Dear Ms CCCCC, firstly we want to define what industrial relations is. An industrial relations is a policy that approaches the employees, and acts as a reference for the management, where the actions that underlies the industrial relations is set by a formal authority in the organisation (Brewster, Gill, Richbell, 1981). The legislation of industrial relations, Fair Work Act 2009 is important, as it has a goal to create fairness with obligations and rights between an employer and employee. Any changes or development in the legislation will have obvious impact on the industrial relations. The Fair Work Act 2009 will be discussed furthermore later.
Another name for industrial relations is employment relationship, and it can be divided into three steps, economic exchange, power relationship and continuous and open-ended contract. The first group, economic exchange under the name of industrial relations is the relationship between an employer and employee based on an agreement over the sale of the employee’s work. Generally the employer have more power on the employee when it comes to terms and conditions of the work (Blades, 1967). But there are also other parts of the contract the employer has less influences on, for example the wages and working hours, that is already determined by the legal laws, the Fair Work Act 2009. As highlighted before, the law will be furthermore discussed later.
The second element, power relationship is where the employee agrees to work for the authority, and accepts the directions of the employer. It demands a certain commitme...
... middle of paper ...
..., tasks that they can see themselves develop has to be done to the employee. This can increase the effort and performance in the work, and most important of all, strengthen the employment relationship.
Brewster, C. J., Gill C. G., Richbell, S., 1981, ”Developing an Analytical Approach to Industrial Relations Policy”:, Personnel Review, Vol 10, no. 2, pp. 3-10.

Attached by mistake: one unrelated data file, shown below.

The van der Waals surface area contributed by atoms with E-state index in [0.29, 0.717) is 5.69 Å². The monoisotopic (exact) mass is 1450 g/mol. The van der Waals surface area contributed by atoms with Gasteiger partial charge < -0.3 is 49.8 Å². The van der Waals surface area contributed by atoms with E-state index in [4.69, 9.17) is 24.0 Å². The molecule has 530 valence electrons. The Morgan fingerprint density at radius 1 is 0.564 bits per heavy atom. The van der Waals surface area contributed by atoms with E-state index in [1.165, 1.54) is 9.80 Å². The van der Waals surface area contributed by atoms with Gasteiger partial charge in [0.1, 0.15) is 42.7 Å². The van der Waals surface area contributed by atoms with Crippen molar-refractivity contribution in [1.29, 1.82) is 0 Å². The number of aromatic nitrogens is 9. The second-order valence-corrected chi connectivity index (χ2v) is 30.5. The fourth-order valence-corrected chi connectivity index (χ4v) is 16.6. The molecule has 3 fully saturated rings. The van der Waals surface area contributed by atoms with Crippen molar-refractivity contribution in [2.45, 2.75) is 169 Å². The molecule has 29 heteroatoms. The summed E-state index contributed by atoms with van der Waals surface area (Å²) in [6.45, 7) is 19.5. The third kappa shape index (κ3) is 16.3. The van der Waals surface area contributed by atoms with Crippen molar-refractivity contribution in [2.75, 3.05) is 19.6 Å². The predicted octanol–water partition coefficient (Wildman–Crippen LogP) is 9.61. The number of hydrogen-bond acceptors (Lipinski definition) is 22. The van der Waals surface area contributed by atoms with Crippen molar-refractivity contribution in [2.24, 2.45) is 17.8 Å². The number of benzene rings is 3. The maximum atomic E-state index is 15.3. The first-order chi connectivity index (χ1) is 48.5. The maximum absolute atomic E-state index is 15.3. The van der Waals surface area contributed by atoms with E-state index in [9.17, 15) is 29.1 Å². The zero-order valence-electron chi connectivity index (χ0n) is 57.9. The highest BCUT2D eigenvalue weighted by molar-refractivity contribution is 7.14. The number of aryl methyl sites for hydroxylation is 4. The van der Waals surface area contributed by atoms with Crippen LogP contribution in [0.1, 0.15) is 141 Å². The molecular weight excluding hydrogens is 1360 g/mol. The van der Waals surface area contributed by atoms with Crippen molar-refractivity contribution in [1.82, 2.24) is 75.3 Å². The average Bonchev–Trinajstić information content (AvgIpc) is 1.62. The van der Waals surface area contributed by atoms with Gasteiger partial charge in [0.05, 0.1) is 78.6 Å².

Blades, E. L., 1967, ”Employment at Will vs. Individual Freedom: On Limiting the Abusive Exercise of EmployerPower”, Columbia Law Review, Vol 67, no. 8, pp. 1404-1435.
Fox, A., 1966, “Managerial Ideology and Labour Relations”, British Journal of Industrial Relations, Vol 4, pp. 366-378.
Rousseau, D., M., 1990, ”New hire perceptions of their own and their employer’s obligations: A study of psychological contracts”, Journal of Organizational Behaviour, Vol 11m no. 5, pp. 389-400.
Need Writing Help?
Get feedback on grammar, clarity, concision and logic instantly.Check your paper »
- The Best Theory of Industrial Relations There are many different approaches and theories regarding industrial relations nowadays. In order to mount an opinion on which is the ‘best’ or most appropriate theory of industrial relations, each theory will have to be analyzed. The three most prevalent theories of industrial relations which exist are The Unitarist theory, The Pluralist theory and The Marxist theory. Each offers a particular perception of workplace relations and will therefore interpret such events as workplace conflict, the role of trade unions and job regulation very differently.... [tags: Employee Relations Communication ]
1375 words (3.9 pages)
- 1. This Approach was developed by J. P. Dunlop of Harvard University in 1958. This approach, involves individuals who a part of a continuing independent social system. The behavior, actions, and roles of individuals are based on the culture within. There are three elements the systematic approach, they are; input, process and output. Society and institutions within this society creates the system which influences the process, which then determines the outcome or response of the individuals. This theory is based on the idea that individuals are shaped by society and societal factors (Humanresource.com).... [tags: industrial relations, behaviors, actions]
526 words (1.5 pages)
- SYSTEMS THEORY OF INDUSTRIAL RELATIONS Introduction Industrial Relations is a multidisciplinary field dealing with the study of employment relationship in union and non-union organizations. There have been various theories of industrial relations in place, but the first and most influential theory was put forward by John Thomas Dunlop. Dunlop, as a labor economist, remodelled the work of sociologists and developed a framework of industrial relations system. He developed the System’s Theory which stressed on the interrelationship of institutions and behaviors that enables one to understand and explain industrial relation rules.... [tags: economic system, union and non-union workers]